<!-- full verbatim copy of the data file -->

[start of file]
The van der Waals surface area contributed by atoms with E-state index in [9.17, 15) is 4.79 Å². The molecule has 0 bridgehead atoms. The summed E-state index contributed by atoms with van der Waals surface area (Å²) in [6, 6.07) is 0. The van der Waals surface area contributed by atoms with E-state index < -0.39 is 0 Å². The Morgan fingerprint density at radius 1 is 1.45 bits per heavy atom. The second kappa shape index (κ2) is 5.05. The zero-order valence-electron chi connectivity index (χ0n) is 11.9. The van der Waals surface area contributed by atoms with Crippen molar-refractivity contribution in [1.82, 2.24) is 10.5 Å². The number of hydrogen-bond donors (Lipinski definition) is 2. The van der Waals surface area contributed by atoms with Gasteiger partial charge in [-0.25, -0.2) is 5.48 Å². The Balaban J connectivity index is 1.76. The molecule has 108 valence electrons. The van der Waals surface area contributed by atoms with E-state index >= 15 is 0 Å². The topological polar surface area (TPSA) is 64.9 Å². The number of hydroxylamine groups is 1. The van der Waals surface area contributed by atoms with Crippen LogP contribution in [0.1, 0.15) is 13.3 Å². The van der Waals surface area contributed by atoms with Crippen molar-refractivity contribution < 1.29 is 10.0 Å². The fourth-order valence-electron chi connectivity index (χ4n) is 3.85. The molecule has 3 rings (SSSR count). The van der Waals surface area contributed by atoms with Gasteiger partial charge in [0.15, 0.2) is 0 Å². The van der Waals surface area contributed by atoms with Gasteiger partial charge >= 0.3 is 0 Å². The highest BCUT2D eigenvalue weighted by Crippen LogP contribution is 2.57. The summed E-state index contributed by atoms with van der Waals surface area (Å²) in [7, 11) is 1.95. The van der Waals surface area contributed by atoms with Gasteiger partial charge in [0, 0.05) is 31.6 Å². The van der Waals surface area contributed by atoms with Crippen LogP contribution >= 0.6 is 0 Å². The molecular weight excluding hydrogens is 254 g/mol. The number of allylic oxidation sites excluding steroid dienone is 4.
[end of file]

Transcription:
The van der Waals surface area contributed by atoms with E-state index in [9.17, 15) is 4.79 Å². The molecule has 0 bridgehead atoms. The summed E-state index contributed by atoms with van der Waals surface area (Å²) in [6, 6.07) is 0. The van der Waals surface area contributed by atoms with E-state index < -0.39 is 0 Å². The Morgan fingerprint density at radius 1 is 1.45 bits per heavy atom. The second kappa shape index (κ2) is 5.05. The zero-order valence-electron chi connectivity index (χ0n) is 11.9. The van der Waals surface area contributed by atoms with Crippen molar-refractivity contribution in [1.82, 2.24) is 10.5 Å². The number of hydrogen-bond donors (Lipinski definition) is 2. The van der Waals surface area contributed by atoms with Gasteiger partial charge in [-0.25, -0.2) is 5.48 Å². The Balaban J connectivity index is 1.76. The molecule has 108 valence electrons. The van der Waals surface area contributed by atoms with E-state index >= 15 is 0 Å². The topological polar surface area (TPSA) is 64.9 Å². The number of hydroxylamine groups is 1. The van der Waals surface area contributed by atoms with Crippen LogP contribution in [0.1, 0.15) is 13.3 Å². The van der Waals surface area contributed by atoms with Crippen molar-refractivity contribution < 1.29 is 10.0 Å². The fourth-order valence-electron chi connectivity index (χ4n) is 3.85. The molecule has 3 rings (SSSR count). The van der Waals surface area contributed by atoms with Gasteiger partial charge in [0.15, 0.2) is 0 Å². The van der Waals surface area contributed by atoms with Gasteiger partial charge >= 0.3 is 0 Å². The highest BCUT2D eigenvalue weighted by Crippen LogP contribution is 2.57. The summed E-state index contributed by atoms with van der Waals surface area (Å²) in [7, 11) is 1.95. The van der Waals surface area contributed by atoms with Gasteiger partial charge in [0, 0.05) is 31.6 Å². The van der Waals surface area contributed by atoms with Crippen LogP contribution >= 0.6 is 0 Å². The molecular weight excluding hydrogens is 254 g/mol. The number of allylic oxidation sites excluding steroid dienone is 4.